If you’ve always loved music, and are looking for a way to turn your hobby into a business, you should know that there are more opportunities to make money in the music industry than ever before. While working in an area related to your passion is its own reward, there is also a significant amount of money to be made if you are clever.
Be aware, however, that the industry is extremely competitive. Making it as a musician, in particular, is extremely difficult because of the huge number of people who try to do this yearly. More than anything it requires good habits and a lot of hard work. Luckily, working in the music business doesn’t have to involve being a performer. There are plenty of other roles in which you can make it big. Let’s take a look at a few.
Set Up Your Own Record Label
If you’ve got some experience in the record industry, connections in your local scene, or just know what you like and think other people will appreciate it, you could always start your own record label. While this may sound like a huge task, nowadays the initial work and investment required is not so large. You can start small, promoting bands online, before you even start to think about printing CDs.
Start a Music Guide
Starting a blog – or even a whole website – about the music you like, or the equipment you use, is perhaps the easiest way to make money from your passion. You likely already have a huge amount of knowledge about either listening to or making music, and setting up a website nowadays is super easy. Lots of entrepreneurs got their big break in this way, with Mark Mueller being a great example to follow.
Writing Songs for Other Performers
A mistake that many musicians make is not making the most of their songwriting ability. Writing songs for other performers is not only a great way of getting your music heard, it also presents unique challenges that can help you grow as a songwriter. And if you are good, there is a huge amount of money to be made in this way – some of the most successful songwriters can be paid thousands of dollars for each song.
Become a DJ
An alternative approach, if you are attached to performing, is to use your musical knowledge to become a DJ. You may think that DJs predominantly play electronic music, but there is a huge demand for DJs playing all kinds of songs and tracks. If you’ve got a large record collection anyway, you might as well be making some money from it.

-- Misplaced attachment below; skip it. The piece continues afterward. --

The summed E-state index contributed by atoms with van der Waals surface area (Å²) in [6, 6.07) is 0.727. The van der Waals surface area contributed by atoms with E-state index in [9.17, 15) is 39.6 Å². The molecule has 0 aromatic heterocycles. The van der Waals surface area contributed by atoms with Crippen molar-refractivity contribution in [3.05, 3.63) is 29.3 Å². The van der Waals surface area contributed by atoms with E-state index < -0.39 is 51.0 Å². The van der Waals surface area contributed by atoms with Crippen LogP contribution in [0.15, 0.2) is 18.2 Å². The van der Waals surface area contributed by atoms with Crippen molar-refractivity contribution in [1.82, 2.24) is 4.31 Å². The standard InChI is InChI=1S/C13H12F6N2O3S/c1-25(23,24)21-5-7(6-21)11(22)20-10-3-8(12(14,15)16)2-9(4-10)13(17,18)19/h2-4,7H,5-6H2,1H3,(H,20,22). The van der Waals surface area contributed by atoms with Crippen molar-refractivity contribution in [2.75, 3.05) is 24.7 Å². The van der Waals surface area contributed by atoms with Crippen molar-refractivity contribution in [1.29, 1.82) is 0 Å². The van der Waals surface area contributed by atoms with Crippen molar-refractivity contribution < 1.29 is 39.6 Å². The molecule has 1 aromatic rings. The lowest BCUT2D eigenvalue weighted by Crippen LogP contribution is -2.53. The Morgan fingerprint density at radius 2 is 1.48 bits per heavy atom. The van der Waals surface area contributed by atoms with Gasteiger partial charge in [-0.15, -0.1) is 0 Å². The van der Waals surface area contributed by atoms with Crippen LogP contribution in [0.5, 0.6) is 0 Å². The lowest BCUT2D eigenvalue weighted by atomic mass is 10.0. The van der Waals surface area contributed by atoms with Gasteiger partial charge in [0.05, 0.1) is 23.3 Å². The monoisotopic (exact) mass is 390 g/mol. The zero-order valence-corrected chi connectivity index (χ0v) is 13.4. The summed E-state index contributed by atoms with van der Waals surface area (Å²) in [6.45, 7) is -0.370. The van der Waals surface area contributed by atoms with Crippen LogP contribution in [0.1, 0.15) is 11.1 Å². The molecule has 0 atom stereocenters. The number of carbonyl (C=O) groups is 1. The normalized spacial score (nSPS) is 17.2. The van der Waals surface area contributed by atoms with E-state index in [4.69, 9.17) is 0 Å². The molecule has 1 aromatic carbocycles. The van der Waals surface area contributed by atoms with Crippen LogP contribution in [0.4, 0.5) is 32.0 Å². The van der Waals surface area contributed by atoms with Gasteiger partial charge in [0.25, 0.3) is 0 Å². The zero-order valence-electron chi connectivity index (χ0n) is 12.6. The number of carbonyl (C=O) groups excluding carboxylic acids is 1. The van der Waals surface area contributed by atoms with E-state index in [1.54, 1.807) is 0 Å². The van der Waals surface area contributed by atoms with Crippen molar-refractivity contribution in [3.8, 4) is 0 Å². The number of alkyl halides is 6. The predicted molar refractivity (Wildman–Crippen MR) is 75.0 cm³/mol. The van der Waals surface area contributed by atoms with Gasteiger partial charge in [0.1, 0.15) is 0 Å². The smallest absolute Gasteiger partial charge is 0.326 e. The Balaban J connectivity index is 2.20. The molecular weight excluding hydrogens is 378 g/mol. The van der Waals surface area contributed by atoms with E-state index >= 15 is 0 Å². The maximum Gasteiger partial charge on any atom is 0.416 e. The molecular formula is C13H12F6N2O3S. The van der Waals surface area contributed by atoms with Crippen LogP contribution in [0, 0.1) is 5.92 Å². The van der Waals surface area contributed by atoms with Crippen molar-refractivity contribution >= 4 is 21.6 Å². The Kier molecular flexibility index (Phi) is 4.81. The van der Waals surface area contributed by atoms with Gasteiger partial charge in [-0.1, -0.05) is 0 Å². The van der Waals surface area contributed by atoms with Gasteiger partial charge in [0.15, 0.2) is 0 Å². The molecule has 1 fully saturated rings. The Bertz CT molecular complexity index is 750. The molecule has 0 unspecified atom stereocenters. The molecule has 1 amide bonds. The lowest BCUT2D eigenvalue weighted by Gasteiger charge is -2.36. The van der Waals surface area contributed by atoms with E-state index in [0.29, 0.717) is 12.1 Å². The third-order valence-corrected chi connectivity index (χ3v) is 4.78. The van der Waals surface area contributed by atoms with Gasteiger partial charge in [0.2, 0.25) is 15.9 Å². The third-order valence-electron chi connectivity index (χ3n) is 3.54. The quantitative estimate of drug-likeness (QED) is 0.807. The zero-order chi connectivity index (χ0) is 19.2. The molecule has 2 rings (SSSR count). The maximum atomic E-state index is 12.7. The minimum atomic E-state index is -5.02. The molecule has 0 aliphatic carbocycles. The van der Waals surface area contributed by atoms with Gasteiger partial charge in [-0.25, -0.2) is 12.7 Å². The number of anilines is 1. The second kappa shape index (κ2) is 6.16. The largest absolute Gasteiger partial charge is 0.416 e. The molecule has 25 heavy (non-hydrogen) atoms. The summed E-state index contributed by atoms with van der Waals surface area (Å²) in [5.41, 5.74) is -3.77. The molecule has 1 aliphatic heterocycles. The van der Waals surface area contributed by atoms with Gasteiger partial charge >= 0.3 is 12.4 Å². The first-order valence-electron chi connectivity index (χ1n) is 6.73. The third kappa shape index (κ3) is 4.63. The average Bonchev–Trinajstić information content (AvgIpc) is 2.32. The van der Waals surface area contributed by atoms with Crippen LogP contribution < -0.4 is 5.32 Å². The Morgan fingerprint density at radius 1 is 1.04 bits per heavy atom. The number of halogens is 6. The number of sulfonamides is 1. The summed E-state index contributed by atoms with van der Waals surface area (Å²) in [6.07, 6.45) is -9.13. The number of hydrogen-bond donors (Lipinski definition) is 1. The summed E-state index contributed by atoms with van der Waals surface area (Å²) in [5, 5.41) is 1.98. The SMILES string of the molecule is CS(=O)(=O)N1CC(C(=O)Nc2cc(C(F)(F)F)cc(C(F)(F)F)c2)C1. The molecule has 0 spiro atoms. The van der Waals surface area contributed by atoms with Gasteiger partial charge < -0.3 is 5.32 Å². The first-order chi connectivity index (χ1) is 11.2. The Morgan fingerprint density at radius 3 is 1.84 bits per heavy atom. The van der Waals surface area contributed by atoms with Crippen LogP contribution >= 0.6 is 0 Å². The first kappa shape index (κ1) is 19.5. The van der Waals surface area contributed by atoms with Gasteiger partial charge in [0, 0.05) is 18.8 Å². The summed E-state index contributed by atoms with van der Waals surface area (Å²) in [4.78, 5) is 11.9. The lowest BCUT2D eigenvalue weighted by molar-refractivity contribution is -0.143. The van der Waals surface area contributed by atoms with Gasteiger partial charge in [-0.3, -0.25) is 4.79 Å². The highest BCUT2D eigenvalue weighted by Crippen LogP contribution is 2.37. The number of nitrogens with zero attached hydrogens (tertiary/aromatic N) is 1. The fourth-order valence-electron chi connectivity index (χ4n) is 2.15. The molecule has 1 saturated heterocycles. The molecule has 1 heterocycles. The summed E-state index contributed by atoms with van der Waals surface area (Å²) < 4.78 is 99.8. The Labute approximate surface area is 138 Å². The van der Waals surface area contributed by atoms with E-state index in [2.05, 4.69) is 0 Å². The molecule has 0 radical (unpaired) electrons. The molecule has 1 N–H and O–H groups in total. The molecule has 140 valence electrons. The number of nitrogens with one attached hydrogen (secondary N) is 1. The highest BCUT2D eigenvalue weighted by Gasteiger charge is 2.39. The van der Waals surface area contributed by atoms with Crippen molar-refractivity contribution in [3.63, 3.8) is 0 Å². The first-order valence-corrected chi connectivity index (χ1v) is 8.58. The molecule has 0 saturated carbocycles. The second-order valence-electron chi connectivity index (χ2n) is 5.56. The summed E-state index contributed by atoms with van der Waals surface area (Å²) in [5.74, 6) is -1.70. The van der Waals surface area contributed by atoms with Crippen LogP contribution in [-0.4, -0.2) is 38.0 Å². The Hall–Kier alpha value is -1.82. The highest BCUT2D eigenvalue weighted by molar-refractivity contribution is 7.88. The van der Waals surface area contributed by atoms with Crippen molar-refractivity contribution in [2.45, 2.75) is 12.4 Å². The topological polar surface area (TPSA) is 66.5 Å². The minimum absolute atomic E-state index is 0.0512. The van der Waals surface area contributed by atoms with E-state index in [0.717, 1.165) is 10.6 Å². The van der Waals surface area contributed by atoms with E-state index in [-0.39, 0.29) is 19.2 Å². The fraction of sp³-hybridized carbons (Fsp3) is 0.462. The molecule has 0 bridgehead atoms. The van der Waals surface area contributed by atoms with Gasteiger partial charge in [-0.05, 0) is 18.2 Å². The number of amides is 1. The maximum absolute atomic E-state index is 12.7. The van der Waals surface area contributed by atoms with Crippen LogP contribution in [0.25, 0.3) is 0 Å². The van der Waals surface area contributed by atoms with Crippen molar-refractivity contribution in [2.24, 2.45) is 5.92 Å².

Become a Booking Agent
Then again, you can always work behind the scenes. A booking agent is basically the person who books bands for gigs. If you’ve got connections in your local music scene, and especially if you know some up and coming bands that would love to get more gigs.
Set Up a Recording Studio
If you don’t think you have enough time to run your own record label, or just want to focus on producing great music rather than marketing it, setting up a recording studio is a great idea. The up-front cost can be prohibitive for some, of course, but if you’ve got the spare cash the time spent setting up a studio can be very rewarding.
Run A Rehearsal Space
An even simpler way of making money in the music industry is to set up a rehearsal space. Bands, solo musicians, and dancers need a huge amount of space to practice in, ensuring that well-provisioned and run rehearsal space is always in demand, and always commands a high fee.
Become an Event Planner
Event planners can demand relatively high fees, whether they work on weddings, festivals, or simple put together concerts. Again, becoming an event planner is a great way of using the knowledge, skills, and contacts you already have. You can even start your own music event from scratch, especially if your town or area is in need of a decent festival.
If you’ve been around in the music industry for a while, and know your equipment, buying and selling this on ebay or similar can be a pretty lucrative business. Spend a weekend touring yard sales, picking up vintage musical equipment and instruments, and then see how much you can get for them.
Become a Music Teacher
Last but not least, you can use your musical skills to teach others. Nothing quite beats the feeling of helping a student progress from absolute beginner to a superstar, and teaching music is about as close to being a performer as you can get without making it yourself.